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How is cloud data loss prevention changed by shadow IT?

Shadow IT means enterprises are at increasing risk of cloud data loss, but providing employees with comparable file sharing apps can help.

Traditionally, data loss occurred because of accidental deletion of data, or users copying data to USB flash drives or hard drives. But cloud data loss is now impacting the data center due to shadow IT -- the unauthorized use by members within an organization of cloud services. It presents a unique challenge; the service is clearly something that users want, so IT needs to provide a controlled version.

The most common shadow IT services that contribute to cloud data loss are cloud-based file sync and share, cloud backup and public cloud-based email. These services are typically used to sync and protect data across their various devices or to provide more convenient access to email. While the use of these services may be legitimate and not intended to be harmful to the organization, it can also lead to data loss.

The first step in addressing cloud data loss due to shadow IT is to offer similar services to users but use solutions that have IT operational controls.

For example, a file sync-and-share product that uses the public cloud is very easy to sign up for to share data across devices and between users. The problem is that sharing occurs without the knowledge of IT. Shares can be set up with other organizations that may be competitors. When a user leaves the organization, the sync may be terminated but all the data that was on their devices stays with them.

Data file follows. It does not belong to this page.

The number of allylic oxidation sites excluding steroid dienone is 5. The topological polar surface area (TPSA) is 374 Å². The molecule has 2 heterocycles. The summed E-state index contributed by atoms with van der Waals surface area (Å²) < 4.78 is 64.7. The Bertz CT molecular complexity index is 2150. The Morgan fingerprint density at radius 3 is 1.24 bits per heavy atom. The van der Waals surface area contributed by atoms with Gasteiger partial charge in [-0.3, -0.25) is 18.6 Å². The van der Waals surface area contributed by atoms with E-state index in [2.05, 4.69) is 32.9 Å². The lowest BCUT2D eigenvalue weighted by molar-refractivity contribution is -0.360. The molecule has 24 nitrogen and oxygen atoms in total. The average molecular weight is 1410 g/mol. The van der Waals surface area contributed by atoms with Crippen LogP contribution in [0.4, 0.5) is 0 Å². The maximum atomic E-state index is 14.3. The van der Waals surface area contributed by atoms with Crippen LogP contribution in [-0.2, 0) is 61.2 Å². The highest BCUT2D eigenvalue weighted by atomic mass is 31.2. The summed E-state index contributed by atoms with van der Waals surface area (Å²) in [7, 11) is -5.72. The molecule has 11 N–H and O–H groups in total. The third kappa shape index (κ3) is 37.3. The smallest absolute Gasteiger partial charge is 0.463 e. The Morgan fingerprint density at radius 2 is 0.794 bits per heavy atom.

The first step in cloud data loss prevention with respect to shadow IT is to offer similar services to users but use solutions that have IT operational controls. The end-user interface needs to be as good as the commercially available programs. At the same time, IT control needs to provide capabilities like notification of external sharing, blocking of certain types of sharing and remote wipe.

The second step is to implement a reporting system that will continuously scan the environment to look for unauthorized use of cloud services. This reporting is essential because it is difficult to block non-supported devices arbitrarily. There may be legitimate use cases, and cloud services appear so quickly it is almost impossible to block them all. Reporting alerts the IT professional to the potential breach and then they can take action from there.

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